In an unsurprising display of executive branch idolatry, George Weigel, the man who learned to stop worrying and love aggressive war, declares that Secretary Rice–this incompetent, tiresome appointee–should have shown contempt to the elected representatives of the nation.  Thus Weigel:

BY AUGUST 1950, Secretary of State Dean Acheson had taken all he could stand from those congressional critics whom he privately dismissed as “the primitives.” So when Nebraska Sen. Kenneth Wherry leaned across a hearing table and wagged a finger, Acheson blew up. He leaped to his feet and demanded that Wherry not “shake his dirty finger in my face.” Wherry said he’d do as he pleased. “By God, you won’t,” Acheson hollered — and prepared to land a haymaker until restrained by State Department legal counsel Adrian Fisher, a former college football player.

I couldn’t help thinking of that scene from Walter Isaacson and Evan Thomas’ multi-biography, “The Wise Men,” last week. Secretary of State Condoleezza Rice is, one suspects, far too polite to respond Acheson-style to the indignities she absorbed during her first appearance before the Senate Foreign Relations Committee. But would anyone have blamed her if, in response to Chuck Hagel’s ambitions or Barbara Boxer’s personal nastiness, she had said something like this:

“Look, senators, there are real consequences to our ‘ending the war’ in Iraq, as the new speaker of the House has put it — rather glibly, if I may say. Those consequences include a bloodbath, chaos throughout the Mideast and perhaps the emergence of an apocalyptic maniac in Tehran as the regional hegemonist. Do you think that would play well in Omaha? Or Sacramento? I don’t. In any event, I’ve got important things to do, and they don’t include sitting here acting like my mother’s pin cushion. I’ll be back when you’re ready to get serious. Impeach me if you like. They pay a lot better at Stanford.”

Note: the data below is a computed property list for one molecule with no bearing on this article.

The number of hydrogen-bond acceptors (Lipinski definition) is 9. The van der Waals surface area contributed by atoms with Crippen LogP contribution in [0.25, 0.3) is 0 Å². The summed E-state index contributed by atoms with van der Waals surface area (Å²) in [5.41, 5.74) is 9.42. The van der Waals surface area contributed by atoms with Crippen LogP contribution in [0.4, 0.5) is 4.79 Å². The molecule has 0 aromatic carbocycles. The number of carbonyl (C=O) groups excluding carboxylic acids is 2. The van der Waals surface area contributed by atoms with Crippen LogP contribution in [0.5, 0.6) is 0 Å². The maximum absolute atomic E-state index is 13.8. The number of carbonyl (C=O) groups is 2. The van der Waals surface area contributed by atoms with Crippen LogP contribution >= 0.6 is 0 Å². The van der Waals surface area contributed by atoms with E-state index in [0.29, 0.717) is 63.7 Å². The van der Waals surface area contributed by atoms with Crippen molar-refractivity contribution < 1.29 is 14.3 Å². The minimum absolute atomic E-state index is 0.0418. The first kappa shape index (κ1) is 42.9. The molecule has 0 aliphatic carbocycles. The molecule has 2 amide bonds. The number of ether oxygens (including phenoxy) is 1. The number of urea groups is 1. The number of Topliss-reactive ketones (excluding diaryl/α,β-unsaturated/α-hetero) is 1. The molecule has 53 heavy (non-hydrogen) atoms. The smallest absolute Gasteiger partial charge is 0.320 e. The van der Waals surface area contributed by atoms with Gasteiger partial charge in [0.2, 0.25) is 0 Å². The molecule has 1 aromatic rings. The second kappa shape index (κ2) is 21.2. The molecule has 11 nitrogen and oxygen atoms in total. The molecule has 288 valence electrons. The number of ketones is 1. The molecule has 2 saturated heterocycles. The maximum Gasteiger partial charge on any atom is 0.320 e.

Actually, one of the things expected of a minister in government is to suffer the scrutiny of the legislative branch.  It is one of the principal mechanisms allowed to the legislative to check and supervise the actions of the executive.  Autocrats and their hangers-on find this obnoxious, as well they might, but republicans and constitutionalists respect this as an integral and necessary functioning of the government and a way to ensure some minimal accountability for policy decisions.  It is one of the few practical methods the representatives of the people in Congress assembled have these days to hold to the fire the feet of these pompous would-be lords who believe they have received some holy mandate to do what they please with the people’s government.  Oversight of this kind is one of those small triumphs over an arbitrary executive won over decades and centuries of struggle with the claims of the Crown that our ancestors wisely chose to incorporate into the management of affairs in our government. 

Was Sen. Boxer’s observation correct that Secretary Rice makes her bold, declarative statements about the war in Iraq without any personal stake in the consequences?  Yes.  Was that the most relevant thing to point out during the hearing?  Obviously not.  Yet it was not irrelevant, nor was it “nasty.”  The whinging of jingoes about how rudely and roughly they are being treated now that they can no longer intimidate, shout down and otherwise insult their opposition is simply pathetic.   Sen. Boxer’s remark–which, as usual given the idiocy of the media, was made into some sort of cat-fight over the true meaning of feminism–was an observation that those who are most blithe about committing American soldiers to war happen to be those whose families bear no risk of suffering from the evils of that war.  This statement may not be a terribly important one to make (since most people in this country are in no danger of seeing their friends and family in danger because of the Iraq war, which does not invalidate their opinions), but it is true and perfectly legitimate.

There are many more things that I can and probably will say later about Mr. Weigel’s depressing, embarrassing op-ed, but I have no time this afternoon.